Apemantus

Verse- intercut
 

 
 
Apemantus. This is in thee a nature but infected;
A poor unmanly melancholy sprung
From change of fortune. Why this spade? this place?
This slave-like habit? and these looks of care?
Thy flatterers yet wear silk, drink wine, lie soft;
Hug their diseased perfumes, and have forgot
That ever Timon was. Shame not these woods,
By putting on the cunning of a carper.
Be thou a flatterer now, and seek to thrive
By that which has undone thee: hinge thy knee,
And let his very breath, whom thou'lt observe,
Blow off thy cap; praise his most vicious strain,
And call it excellent: thou wast told thus;
Thou gavest thine ears like tapsters that bid welcome
To knaves and all approachers: 'tis most just
That thou turn rascal; hadst thou wealth again,
Rascals should have 't. Do not assume my likeness.

Timon. Were I like thee, I'ld throw away myself.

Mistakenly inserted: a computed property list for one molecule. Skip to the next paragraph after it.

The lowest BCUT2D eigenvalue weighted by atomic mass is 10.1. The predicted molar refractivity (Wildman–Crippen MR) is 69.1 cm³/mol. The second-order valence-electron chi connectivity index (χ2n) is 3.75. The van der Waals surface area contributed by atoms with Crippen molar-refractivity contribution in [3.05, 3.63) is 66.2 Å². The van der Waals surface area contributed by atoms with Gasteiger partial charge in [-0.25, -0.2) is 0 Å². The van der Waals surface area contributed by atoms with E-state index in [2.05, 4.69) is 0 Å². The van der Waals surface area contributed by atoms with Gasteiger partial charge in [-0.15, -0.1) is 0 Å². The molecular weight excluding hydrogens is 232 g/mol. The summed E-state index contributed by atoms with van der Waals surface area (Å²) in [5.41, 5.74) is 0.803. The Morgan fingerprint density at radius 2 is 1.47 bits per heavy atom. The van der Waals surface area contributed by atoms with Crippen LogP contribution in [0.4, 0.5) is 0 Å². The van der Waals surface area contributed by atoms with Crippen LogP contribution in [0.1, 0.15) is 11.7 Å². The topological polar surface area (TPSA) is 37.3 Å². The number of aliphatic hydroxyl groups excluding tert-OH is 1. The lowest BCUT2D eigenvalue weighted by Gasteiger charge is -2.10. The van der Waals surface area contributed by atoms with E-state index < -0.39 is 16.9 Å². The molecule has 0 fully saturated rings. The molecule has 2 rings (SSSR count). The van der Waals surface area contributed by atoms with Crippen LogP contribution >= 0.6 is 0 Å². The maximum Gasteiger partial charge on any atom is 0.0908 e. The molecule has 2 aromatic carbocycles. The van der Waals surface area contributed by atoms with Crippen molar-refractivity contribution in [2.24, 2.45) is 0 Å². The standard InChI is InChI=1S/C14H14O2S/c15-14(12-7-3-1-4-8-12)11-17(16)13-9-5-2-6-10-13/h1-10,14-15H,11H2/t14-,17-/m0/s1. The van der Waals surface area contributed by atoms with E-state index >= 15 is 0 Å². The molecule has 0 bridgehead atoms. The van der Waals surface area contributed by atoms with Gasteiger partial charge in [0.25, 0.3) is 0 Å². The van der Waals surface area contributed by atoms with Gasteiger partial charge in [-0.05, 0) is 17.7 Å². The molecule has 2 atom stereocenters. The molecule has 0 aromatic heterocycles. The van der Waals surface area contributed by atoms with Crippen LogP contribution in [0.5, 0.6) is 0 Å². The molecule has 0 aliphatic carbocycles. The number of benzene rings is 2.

Apemantus. Thou hast cast away thyself, being like thyself;
A madman so long, now a fool. What, think'st
That the bleak air, thy boisterous chamberlain,
Will put thy shirt on warm? will these moss'd trees,
That have outlived the eagle, page thy heels,
And skip where thou point'st out? will the cold brook,
Candied with ice, caudle thy morning taste,
To cure thy o'er-night's surfeit? Call the creatures
Whose naked natures live in an the spite
Of wreakful heaven, whose bare unhoused trunks,
To the conflicting elements exposed,
Answer mere nature; bid them flatter thee;

 


 

 








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